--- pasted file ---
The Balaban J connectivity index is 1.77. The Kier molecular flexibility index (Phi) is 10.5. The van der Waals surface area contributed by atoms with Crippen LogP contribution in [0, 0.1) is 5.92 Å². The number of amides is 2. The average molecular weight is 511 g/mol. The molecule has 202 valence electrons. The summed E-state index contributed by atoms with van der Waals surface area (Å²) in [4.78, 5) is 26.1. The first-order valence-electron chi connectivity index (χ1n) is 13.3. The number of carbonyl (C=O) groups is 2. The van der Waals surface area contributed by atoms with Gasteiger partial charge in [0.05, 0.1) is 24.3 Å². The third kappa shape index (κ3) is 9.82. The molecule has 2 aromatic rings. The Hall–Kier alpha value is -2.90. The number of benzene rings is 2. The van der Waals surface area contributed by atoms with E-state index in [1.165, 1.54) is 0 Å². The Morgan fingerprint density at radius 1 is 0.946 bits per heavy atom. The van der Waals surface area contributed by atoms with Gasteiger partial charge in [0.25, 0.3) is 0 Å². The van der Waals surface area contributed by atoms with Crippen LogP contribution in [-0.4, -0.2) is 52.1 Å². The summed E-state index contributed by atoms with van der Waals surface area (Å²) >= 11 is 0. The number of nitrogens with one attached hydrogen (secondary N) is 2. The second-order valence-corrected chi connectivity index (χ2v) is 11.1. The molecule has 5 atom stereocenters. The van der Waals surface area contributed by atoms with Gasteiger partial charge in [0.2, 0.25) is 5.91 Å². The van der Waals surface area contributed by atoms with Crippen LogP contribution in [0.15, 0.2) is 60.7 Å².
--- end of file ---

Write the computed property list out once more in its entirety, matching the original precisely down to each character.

The Balaban J connectivity index is 1.77. The Kier molecular flexibility index (Phi) is 10.5. The van der Waals surface area contributed by atoms with Crippen LogP contribution in [0, 0.1) is 5.92 Å². The number of amides is 2. The average molecular weight is 511 g/mol. The molecule has 202 valence electrons. The summed E-state index contributed by atoms with van der Waals surface area (Å²) in [4.78, 5) is 26.1. The first-order valence-electron chi connectivity index (χ1n) is 13.3. The number of carbonyl (C=O) groups is 2. The van der Waals surface area contributed by atoms with Gasteiger partial charge in [0.05, 0.1) is 24.3 Å². The third kappa shape index (κ3) is 9.82. The molecule has 2 aromatic rings. The Hall–Kier alpha value is -2.90. The number of benzene rings is 2. The van der Waals surface area contributed by atoms with E-state index in [1.165, 1.54) is 0 Å². The Morgan fingerprint density at radius 1 is 0.946 bits per heavy atom. The van der Waals surface area contributed by atoms with Gasteiger partial charge in [0.25, 0.3) is 0 Å². The van der Waals surface area contributed by atoms with Crippen LogP contribution in [-0.4, -0.2) is 52.1 Å². The summed E-state index contributed by atoms with van der Waals surface area (Å²) >= 11 is 0. The number of nitrogens with one attached hydrogen (secondary N) is 2. The second-order valence-corrected chi connectivity index (χ2v) is 11.1. The molecule has 5 atom stereocenters. The van der Waals surface area contributed by atoms with Gasteiger partial charge in [0.2, 0.25) is 5.91 Å². The van der Waals surface area contributed by atoms with Crippen LogP contribution in [0.15, 0.2) is 60.7 Å².